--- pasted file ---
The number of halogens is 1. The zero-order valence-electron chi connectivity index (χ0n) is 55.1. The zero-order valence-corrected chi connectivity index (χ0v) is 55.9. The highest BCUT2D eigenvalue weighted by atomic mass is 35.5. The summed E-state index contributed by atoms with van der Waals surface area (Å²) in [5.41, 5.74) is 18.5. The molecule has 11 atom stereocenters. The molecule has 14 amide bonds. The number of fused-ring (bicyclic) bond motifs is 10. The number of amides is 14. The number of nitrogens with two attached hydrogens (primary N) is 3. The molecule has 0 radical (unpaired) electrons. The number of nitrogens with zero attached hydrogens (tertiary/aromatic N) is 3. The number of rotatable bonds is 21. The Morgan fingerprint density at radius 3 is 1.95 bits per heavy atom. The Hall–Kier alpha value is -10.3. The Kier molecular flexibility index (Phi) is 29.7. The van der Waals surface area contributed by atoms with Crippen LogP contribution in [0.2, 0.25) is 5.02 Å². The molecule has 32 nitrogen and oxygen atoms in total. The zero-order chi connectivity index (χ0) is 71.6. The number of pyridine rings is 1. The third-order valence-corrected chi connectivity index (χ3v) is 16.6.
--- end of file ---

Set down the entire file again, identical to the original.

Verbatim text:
The number of halogens is 1. The zero-order valence-electron chi connectivity index (χ0n) is 55.1. The zero-order valence-corrected chi connectivity index (χ0v) is 55.9. The highest BCUT2D eigenvalue weighted by atomic mass is 35.5. The summed E-state index contributed by atoms with van der Waals surface area (Å²) in [5.41, 5.74) is 18.5. The molecule has 11 atom stereocenters. The molecule has 14 amide bonds. The number of fused-ring (bicyclic) bond motifs is 10. The number of amides is 14. The number of nitrogens with two attached hydrogens (primary N) is 3. The molecule has 0 radical (unpaired) electrons. The number of nitrogens with zero attached hydrogens (tertiary/aromatic N) is 3. The number of rotatable bonds is 21. The Morgan fingerprint density at radius 3 is 1.95 bits per heavy atom. The Hall–Kier alpha value is -10.3. The Kier molecular flexibility index (Phi) is 29.7. The van der Waals surface area contributed by atoms with Crippen LogP contribution in [0.2, 0.25) is 5.02 Å². The molecule has 32 nitrogen and oxygen atoms in total. The zero-order chi connectivity index (χ0) is 71.6. The number of pyridine rings is 1. The third-order valence-corrected chi connectivity index (χ3v) is 16.6.